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Oil surges on Saudi and Nigeria fears

Financial Times: Oil surges on Saudi and Nigeria fears

By Chris Flood and Carola Hoyos in Rome
Published: April 22 2008 03:00 | Last updated: April 22 2008 03:00

Oil surged to a record of more than $117 a barrel yesterday amid concerns about the outlook for supplies from Saudi Arabia and production disruptions in Nigeria.

Nymex May West Texas Intermediate hit a record $117.60 a barrel but profit taking later dragged WTI down 50 cents to $116.19 while ICE June Brent lost 48 cents at $113.44 a barrel after touching a fresh peak of $114.86.

After an attack on a pipeline by Nigerian militants, Shell has closed 169,000 barrels a day of crude production and declared force majeure on Bonny Light exports for April and May.

The outlook for long-term supplies darkened as Saudi Arabia confirmed it would put on hold any further capacity expansion plans, beyond the 12.5m b/d target the kingdom is expected to reach by next year.

The International Monetary Fund warned yesterday commodity prices, especially those for food and energy, had reached levels where they risked becoming a destabilising force in the global economy.

However, Opec ministers reiterated there was no need to pump more oil as the cartel met its largest customers at the International Energy Forum in Rome yesterday.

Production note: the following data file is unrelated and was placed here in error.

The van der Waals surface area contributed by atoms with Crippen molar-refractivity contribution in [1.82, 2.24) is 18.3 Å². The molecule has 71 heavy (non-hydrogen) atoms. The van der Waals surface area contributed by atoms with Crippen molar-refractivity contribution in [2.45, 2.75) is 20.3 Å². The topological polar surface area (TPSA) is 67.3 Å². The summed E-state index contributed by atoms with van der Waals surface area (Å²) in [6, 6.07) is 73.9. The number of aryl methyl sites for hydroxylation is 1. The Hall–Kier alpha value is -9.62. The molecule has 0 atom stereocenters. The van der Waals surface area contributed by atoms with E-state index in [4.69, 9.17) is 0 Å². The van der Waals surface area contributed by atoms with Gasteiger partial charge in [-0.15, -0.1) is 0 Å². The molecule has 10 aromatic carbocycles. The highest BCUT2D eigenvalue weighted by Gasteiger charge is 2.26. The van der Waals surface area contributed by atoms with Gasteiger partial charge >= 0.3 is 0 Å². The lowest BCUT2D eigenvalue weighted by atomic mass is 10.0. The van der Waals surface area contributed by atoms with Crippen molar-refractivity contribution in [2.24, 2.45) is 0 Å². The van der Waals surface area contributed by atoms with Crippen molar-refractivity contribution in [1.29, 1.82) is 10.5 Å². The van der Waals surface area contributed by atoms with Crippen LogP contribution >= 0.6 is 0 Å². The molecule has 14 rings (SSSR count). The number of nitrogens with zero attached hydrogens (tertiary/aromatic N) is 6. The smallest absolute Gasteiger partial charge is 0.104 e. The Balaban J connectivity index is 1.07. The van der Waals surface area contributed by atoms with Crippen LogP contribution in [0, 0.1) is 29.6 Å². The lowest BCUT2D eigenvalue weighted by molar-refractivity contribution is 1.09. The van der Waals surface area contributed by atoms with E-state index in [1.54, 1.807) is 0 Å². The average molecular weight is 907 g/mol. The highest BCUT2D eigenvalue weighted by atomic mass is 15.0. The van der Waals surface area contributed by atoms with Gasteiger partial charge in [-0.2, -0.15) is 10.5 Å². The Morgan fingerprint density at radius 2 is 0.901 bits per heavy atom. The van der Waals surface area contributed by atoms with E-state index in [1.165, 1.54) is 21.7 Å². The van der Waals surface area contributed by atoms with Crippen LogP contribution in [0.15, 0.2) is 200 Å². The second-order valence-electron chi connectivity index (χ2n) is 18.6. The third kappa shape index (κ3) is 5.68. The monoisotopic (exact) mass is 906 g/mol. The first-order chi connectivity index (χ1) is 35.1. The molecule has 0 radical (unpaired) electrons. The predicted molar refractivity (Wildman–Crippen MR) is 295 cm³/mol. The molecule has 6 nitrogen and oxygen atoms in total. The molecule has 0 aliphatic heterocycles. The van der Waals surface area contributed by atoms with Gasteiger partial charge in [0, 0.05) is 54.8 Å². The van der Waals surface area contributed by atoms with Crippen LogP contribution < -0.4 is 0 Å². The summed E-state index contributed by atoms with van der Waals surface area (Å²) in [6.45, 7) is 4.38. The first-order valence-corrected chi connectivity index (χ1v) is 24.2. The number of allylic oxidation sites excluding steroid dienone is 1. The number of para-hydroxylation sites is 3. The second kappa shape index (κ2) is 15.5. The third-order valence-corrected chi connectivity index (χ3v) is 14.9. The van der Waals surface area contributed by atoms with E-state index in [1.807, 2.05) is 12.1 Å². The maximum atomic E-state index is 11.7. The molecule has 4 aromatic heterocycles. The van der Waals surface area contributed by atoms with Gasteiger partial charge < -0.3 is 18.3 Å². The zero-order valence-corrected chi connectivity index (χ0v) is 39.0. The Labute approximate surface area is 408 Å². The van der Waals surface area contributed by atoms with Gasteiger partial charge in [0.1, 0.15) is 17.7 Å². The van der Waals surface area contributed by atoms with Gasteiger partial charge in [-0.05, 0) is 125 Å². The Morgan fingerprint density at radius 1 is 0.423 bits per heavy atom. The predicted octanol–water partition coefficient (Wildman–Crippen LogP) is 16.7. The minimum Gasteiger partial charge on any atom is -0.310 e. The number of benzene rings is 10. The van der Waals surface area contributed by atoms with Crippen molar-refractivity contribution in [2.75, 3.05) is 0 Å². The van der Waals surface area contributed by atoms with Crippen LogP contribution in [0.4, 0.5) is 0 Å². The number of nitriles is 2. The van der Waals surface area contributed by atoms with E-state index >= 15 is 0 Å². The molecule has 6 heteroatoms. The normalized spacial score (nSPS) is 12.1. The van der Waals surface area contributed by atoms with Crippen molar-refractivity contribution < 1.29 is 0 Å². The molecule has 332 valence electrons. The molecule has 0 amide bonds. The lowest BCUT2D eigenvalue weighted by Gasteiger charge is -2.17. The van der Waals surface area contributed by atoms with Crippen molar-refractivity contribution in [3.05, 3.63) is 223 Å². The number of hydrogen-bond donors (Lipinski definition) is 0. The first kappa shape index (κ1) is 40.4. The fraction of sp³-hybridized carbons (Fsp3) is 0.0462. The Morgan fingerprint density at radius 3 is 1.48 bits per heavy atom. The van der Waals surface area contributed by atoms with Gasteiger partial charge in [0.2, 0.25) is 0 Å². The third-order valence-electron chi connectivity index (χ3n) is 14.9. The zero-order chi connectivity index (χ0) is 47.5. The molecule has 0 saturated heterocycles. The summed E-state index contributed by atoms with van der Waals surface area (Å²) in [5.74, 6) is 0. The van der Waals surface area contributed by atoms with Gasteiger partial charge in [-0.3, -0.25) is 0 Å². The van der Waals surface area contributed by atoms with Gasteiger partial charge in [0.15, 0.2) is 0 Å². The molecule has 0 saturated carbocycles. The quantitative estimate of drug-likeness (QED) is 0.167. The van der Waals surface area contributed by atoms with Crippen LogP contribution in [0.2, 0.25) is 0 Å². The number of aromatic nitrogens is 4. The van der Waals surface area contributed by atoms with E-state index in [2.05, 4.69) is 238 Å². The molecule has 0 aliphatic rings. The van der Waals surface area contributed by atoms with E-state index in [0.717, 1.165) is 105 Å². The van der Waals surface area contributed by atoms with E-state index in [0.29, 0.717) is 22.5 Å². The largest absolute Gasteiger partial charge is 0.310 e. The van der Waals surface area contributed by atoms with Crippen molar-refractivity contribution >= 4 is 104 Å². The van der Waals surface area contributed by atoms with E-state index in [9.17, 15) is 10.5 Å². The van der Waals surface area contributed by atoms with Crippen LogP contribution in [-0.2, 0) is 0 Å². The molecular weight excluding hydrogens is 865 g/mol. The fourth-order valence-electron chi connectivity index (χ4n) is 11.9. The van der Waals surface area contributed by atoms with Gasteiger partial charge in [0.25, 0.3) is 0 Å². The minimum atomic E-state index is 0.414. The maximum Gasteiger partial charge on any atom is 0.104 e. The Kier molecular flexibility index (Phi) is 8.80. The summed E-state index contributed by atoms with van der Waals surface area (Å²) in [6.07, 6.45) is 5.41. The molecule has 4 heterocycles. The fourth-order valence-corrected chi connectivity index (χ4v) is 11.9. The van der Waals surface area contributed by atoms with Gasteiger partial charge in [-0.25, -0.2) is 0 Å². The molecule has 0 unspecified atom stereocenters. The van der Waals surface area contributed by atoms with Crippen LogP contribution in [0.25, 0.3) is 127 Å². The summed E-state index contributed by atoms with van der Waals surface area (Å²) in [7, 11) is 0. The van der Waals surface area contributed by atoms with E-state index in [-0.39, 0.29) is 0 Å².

Hussain Al-Shahristani, Iraq’s oil minister, blamed speculators for high oil prices, saying: “There isn’t much Opec can do.”

“Opec’s assertion that an increase in its oil production will not help to bring down prices should be put to the test,” said analysts at the Centre for Global Energy Studies. “The world needs Opec to err on the side of overproduction, not output restraint, if oil prices are to be brought down.”

China intends to provide monthly subsidies to Petro-China and Sinopec to compensate for increasing losses to refining by means of a reduction in value-added taxes on crude imports.

Sinopec plans to import 120m tonnes of crude this year. Analysts estimated that the tax rebate could cost $10bn if oil prices were to stay at $100.

US wheat prices fell yesterday on expectations Canadian supplies will improve with Canada’s farmers expected to plant 25.1m acres this year; an increase of 16.2 per cent on 2007. CBOT May wheat lost 29 cents at $8.40½ a bushel while CBOT May soyabeans lost 46 cents at $13.15½ a bushel.

Canada projects a record 14.8m acres will be devoted to canola (a variation of rapeseed) production this year, slightly higher than 2007. Improving weather for planting in the US dragged CBOT May corn down by the 30 cents daily trading limit to $5.69½ a bushel.

Canada’s corn plantings are expected to fall by 121.6 per cent to 3m acres.

In base metals, tin added 0.2 per cent at $21,700 a tonne after attaining a record $21,800 amid concern about supplies from Indonesia and declining gobal stocks.

Copper slipped 0.6 per cent to $8,515 a tonne, caught between concerns at supply interruptions in Chile and anecdotal reports China’s demand is proving weaker than expected.

Dealers emphasise the worsening “disconnect” between London and Shanghai copper prices, which has risen to about $1,000 a tonne.

Chinese buyers have shown little appetite to chase copper prices higher, due to rising domestic production and tighter credit controls.

But some traders say Chinese consumers cannot remain absent indefinitely and their return may spark a shift to $10,000 for copper.

Copyright The Financial Times Limited 2008

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